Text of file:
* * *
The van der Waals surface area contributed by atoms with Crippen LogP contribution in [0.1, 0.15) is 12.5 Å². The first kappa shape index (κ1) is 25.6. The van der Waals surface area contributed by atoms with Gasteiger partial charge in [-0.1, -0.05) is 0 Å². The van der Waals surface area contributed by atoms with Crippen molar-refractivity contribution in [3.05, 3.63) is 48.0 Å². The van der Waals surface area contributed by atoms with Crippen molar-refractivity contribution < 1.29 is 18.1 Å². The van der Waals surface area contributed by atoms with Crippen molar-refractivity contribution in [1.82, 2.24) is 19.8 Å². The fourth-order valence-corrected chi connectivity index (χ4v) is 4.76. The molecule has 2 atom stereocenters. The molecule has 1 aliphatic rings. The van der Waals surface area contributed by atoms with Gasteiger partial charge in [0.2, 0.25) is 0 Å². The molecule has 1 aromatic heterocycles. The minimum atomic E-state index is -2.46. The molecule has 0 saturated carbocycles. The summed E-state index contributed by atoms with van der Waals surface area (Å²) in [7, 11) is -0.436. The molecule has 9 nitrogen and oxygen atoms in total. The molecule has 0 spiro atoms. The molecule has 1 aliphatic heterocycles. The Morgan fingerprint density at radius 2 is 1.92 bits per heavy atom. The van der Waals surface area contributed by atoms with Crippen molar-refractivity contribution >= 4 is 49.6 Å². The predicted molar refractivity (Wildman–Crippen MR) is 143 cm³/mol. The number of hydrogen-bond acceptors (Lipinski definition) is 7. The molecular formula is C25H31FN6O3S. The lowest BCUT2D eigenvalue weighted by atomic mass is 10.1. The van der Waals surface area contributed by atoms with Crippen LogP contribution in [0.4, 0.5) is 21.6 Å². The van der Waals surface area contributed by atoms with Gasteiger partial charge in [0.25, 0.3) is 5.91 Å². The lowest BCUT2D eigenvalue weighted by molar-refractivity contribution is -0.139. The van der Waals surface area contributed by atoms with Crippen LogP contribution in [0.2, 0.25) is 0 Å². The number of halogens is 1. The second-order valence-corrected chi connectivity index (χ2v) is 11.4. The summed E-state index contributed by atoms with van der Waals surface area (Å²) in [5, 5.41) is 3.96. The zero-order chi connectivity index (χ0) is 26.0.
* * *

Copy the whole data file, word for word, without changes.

The van der Waals surface area contributed by atoms with Crippen LogP contribution in [0.1, 0.15) is 12.5 Å². The first kappa shape index (κ1) is 25.6. The van der Waals surface area contributed by atoms with Gasteiger partial charge in [-0.1, -0.05) is 0 Å². The van der Waals surface area contributed by atoms with Crippen molar-refractivity contribution in [3.05, 3.63) is 48.0 Å². The van der Waals surface area contributed by atoms with Crippen molar-refractivity contribution < 1.29 is 18.1 Å². The van der Waals surface area contributed by atoms with Crippen molar-refractivity contribution in [1.82, 2.24) is 19.8 Å². The fourth-order valence-corrected chi connectivity index (χ4v) is 4.76. The molecule has 2 atom stereocenters. The molecule has 1 aliphatic rings. The van der Waals surface area contributed by atoms with Gasteiger partial charge in [0.2, 0.25) is 0 Å². The molecule has 1 aromatic heterocycles. The minimum atomic E-state index is -2.46. The molecule has 0 saturated carbocycles. The summed E-state index contributed by atoms with van der Waals surface area (Å²) in [7, 11) is -0.436. The molecule has 9 nitrogen and oxygen atoms in total. The molecule has 0 spiro atoms. The molecule has 1 aliphatic heterocycles. The Morgan fingerprint density at radius 2 is 1.92 bits per heavy atom. The van der Waals surface area contributed by atoms with Crippen molar-refractivity contribution >= 4 is 49.6 Å². The predicted molar refractivity (Wildman–Crippen MR) is 143 cm³/mol. The number of hydrogen-bond acceptors (Lipinski definition) is 7. The molecular formula is C25H31FN6O3S. The lowest BCUT2D eigenvalue weighted by atomic mass is 10.1. The van der Waals surface area contributed by atoms with Crippen LogP contribution in [0.4, 0.5) is 21.6 Å². The van der Waals surface area contributed by atoms with Gasteiger partial charge in [0.25, 0.3) is 5.91 Å². The lowest BCUT2D eigenvalue weighted by molar-refractivity contribution is -0.139. The van der Waals surface area contributed by atoms with Crippen LogP contribution in [0.2, 0.25) is 0 Å². The number of halogens is 1. The second-order valence-corrected chi connectivity index (χ2v) is 11.4. The summed E-state index contributed by atoms with van der Waals surface area (Å²) in [5, 5.41) is 3.96. The zero-order chi connectivity index (χ0) is 26.0.